• Victoria: My husband was just mentioning how much he prefers the weather here to what we had on the East coast, especially in the summer. August 9, 2015 at 10:56am Reply

                  • Austenfan: This is not such a bad part of the world! August 9, 2015 at 11:52am Reply

  • Annikky: I’m so glad that this is happening, I think it’s a great, very healthy initiative.

    Btw, I’m just curious – do the experts tend to recognize the fragrances when smelling them blind? Or does it happen so much in advance that they have not yet had a chance to get to know the fragrances beforehand? August 7, 2015 at 7:51am Reply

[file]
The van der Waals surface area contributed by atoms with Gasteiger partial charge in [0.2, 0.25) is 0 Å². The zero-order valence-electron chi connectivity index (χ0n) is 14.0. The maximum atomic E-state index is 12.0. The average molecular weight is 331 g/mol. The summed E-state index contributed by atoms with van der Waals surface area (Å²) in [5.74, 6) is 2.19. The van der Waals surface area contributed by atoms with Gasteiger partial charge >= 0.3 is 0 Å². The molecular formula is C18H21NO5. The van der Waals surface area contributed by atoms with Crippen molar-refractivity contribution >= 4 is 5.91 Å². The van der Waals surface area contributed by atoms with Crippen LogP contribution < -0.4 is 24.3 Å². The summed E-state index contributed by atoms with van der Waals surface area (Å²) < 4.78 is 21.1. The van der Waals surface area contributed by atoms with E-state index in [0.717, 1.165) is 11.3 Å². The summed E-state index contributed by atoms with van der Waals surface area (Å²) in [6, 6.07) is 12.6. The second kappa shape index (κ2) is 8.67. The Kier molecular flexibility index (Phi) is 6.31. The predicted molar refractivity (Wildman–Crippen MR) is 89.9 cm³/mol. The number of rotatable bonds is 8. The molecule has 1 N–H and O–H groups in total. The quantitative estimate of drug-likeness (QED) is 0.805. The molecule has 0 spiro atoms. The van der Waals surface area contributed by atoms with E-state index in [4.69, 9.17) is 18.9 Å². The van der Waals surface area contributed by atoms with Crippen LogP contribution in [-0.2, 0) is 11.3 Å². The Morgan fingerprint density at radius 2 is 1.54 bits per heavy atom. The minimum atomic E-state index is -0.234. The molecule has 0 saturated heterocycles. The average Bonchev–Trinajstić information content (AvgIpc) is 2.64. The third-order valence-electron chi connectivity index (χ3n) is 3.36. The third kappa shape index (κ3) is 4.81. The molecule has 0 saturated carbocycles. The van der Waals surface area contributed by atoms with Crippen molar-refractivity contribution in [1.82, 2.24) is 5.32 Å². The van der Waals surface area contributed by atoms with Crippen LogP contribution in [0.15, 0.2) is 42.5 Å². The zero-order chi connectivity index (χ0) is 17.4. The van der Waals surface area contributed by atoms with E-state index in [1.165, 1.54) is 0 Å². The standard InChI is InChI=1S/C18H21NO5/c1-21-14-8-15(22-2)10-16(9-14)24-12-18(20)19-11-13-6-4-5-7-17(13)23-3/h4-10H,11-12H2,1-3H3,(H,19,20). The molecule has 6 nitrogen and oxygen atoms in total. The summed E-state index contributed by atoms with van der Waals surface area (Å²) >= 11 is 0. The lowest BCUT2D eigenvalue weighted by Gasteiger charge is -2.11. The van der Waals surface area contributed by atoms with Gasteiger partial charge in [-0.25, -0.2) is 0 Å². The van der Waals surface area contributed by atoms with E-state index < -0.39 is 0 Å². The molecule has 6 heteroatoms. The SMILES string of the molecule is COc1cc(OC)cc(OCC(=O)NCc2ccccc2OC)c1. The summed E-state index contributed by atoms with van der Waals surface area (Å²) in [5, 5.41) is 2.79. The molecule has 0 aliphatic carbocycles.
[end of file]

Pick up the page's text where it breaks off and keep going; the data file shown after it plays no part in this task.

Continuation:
• Victoria: I can’t speak for others, of course, but I haven’t recognized anything. It’s done enough in advance, as soon as new releases are in stores. For instance, I smelled Misia before, but when I had to judge blindly a sample that later turned out to be Misia, I didn’t recognize it. That also proved to me that while a good fragrance, it’s not that distinctive. August 7, 2015 at 9:59am Reply

  • limegreen: Thank you for sharing these, Victoria, they are really interesting! August 7, 2015 at 10:01am Reply

    • Victoria: It’s fun to read commentaries, so I’m always waiting impatiently for the results. August 7, 2015 at 10:19am Reply

      • limegreen: It’s sort of fun to compare the results with my own impressions of the ones I’ve tried, such as Acqua di Parma Rosa Nobile and Hermes Monsieur Li. August 7, 2015 at 2:13pm Reply

        • Victoria: How did they score for you? August 7, 2015 at 4:26pm Reply

          • limegreen: It’s hard to put a number on things I feel are qualitative but I would say that AdP Rosa was about where I “score” it but I would have scored M. Li lower.